11/20/2011 08:15 EST | Updated 01/20/2012 05:12 EST

Egypt benchmark index sheds over 2 per cent on unrest, clashes, in capital

CAIRO - Egypt's benchmark stock index tumbled more than 2 per cent on Sunday as clashes between protesters and security forces entered their second day, rattling investor confidence in the country's already stumbling economy.

The Egyptian Exchange's EGX30 index closed 2.43 per cent lower, at 4,024 points. The slide built on a week of declines that have helped push the index's year-to-date losses to almost 44 per cent. The index had tumbled almost 3 per cent earlier in the day, but recouped some of the losses.

Brokers attributed the drop to the clashes between rock-throwing protesters and security forces in Cairo's central Tahrir Square, the epicenter of the uprising that ousted former President Hosni Mubarak in February.

The fighting entered its second day, with the protesters demanding the country's military rulers quickly announce a date to hand over power to a civilian government. The unrest comes days before the Nov. 28 parliamentary elections — the first national vote in roughly 30 years that doesn't include the former ruling National Democratic Party.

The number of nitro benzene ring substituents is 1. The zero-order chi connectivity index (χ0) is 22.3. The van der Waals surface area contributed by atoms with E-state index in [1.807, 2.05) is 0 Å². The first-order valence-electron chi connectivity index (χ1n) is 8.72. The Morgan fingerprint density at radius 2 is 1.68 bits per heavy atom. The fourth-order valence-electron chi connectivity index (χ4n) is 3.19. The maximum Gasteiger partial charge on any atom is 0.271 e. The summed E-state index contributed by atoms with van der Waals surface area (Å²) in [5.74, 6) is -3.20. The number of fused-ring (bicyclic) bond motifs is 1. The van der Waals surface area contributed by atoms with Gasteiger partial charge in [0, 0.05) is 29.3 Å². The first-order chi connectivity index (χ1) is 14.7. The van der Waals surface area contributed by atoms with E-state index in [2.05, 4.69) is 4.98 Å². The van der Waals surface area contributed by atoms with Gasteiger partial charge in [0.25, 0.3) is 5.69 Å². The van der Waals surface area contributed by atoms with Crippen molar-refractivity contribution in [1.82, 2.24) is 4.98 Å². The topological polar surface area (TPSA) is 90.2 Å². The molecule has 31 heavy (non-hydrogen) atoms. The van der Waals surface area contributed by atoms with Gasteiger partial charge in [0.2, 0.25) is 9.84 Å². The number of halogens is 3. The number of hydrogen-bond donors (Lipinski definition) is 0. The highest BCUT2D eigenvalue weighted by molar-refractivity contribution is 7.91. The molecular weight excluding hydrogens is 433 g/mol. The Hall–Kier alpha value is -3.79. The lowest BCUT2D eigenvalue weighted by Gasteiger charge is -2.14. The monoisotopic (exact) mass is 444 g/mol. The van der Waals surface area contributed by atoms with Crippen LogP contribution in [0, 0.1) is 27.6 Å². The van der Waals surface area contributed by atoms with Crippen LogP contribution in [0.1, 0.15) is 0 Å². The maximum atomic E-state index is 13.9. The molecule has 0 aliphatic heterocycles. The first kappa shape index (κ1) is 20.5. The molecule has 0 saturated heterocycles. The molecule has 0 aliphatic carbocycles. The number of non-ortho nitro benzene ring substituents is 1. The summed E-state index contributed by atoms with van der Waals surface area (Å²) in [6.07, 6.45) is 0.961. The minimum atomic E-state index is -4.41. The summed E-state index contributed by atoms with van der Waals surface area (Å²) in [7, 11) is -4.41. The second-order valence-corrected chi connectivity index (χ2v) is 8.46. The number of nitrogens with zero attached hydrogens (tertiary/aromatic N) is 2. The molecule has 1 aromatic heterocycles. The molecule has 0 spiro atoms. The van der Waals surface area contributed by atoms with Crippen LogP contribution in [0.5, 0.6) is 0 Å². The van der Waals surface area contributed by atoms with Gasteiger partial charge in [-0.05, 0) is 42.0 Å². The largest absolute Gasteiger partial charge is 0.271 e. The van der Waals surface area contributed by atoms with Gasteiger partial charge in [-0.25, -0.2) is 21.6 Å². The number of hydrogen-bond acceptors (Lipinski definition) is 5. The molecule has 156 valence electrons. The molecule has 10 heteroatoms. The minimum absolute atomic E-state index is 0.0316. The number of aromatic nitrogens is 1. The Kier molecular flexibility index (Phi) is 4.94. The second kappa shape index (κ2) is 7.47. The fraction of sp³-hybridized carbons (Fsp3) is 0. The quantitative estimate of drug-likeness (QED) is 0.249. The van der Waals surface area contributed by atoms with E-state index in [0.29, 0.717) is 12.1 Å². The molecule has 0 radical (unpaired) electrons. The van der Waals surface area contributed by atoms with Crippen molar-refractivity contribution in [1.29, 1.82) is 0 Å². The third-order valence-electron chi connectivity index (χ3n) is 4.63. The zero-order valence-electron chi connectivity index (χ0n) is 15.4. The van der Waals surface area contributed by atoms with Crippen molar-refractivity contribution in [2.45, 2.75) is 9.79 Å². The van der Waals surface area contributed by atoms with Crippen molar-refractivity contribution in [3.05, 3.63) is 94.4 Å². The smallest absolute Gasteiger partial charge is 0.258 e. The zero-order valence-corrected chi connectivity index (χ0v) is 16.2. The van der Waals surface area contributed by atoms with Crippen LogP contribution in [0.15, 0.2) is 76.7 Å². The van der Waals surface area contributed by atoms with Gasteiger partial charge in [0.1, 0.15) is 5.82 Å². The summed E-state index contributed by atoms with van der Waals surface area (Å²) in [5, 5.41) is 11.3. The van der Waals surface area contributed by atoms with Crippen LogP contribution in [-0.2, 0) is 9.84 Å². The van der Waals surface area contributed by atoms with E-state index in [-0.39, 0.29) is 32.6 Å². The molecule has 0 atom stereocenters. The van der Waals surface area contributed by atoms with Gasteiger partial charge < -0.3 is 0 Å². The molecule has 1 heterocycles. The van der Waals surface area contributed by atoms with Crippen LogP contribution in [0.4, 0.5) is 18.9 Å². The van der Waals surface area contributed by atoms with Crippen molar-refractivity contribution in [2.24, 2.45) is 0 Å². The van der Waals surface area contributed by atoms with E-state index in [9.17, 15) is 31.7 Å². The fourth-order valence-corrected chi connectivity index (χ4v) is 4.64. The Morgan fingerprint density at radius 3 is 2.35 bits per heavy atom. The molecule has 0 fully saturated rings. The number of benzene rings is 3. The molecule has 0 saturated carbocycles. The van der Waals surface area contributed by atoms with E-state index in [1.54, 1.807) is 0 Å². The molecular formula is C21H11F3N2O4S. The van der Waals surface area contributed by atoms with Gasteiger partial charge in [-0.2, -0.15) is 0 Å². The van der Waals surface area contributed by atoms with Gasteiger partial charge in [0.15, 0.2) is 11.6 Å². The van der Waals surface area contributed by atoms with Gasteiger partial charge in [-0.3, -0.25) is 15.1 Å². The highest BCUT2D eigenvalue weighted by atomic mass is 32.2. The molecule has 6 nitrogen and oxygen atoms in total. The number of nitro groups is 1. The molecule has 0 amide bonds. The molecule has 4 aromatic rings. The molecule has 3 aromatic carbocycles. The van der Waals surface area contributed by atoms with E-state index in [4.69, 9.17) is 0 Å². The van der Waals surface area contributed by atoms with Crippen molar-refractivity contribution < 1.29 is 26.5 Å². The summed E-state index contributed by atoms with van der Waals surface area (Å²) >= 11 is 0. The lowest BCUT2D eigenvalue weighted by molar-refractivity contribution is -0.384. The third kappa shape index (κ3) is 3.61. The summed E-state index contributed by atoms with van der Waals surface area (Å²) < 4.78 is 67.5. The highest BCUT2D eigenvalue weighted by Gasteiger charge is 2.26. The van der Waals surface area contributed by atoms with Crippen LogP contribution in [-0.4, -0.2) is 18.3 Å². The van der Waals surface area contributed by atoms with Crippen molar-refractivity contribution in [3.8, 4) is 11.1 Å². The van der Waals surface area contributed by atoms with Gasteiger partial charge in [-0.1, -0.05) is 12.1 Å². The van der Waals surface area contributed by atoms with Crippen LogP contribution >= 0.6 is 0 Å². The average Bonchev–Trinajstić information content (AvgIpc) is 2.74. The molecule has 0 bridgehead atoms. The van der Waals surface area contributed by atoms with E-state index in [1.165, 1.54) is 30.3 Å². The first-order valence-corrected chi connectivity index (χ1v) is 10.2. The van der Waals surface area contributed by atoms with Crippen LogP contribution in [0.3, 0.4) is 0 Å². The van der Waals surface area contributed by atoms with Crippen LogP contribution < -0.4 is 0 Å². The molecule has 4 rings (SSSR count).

"These are bad times," said Khaled Naga, a senior broker with Mega Investments, adding that even after a thousands-strong demonstration on Friday went relatively peacefully, there were expectations that the market would decline.

"All things considered, this is a reasonable decline," said Naga. "We were expecting worse — maybe 5 per cent."

Shares of Commercial International Bank were down almost 2.6 per cent to 23.13 Egyptian pounds while Orascom Construction Industries' shares were off 3.14 per cent to 220.44 Egyptian pounds.

The Jan. 25 uprising that toppled Mubarak and ended nearly three decades of authoritarian rule has battered the country's economy.

Foreign investment and tourism, which are two of the country's economic pillars, are reeling from the unrest, while frequent labour strikes and other mass protests have disrupted daily life and forced the government to adopt populist policies that have widened the deficit and added to expenses.

Already, Egypt has run through almost 40 per cent of its net international reserves since December.

Brokers said continued unrest in the capital would likely only add to the drop and expected that the market's support point — where it could bounce back — could be around 3,800 points. But hitting that level would involve a number of days of heavy losses and so far the Egyptian market has shown a surprising ability to bounce back despite the continuing unrest and tension in the nation.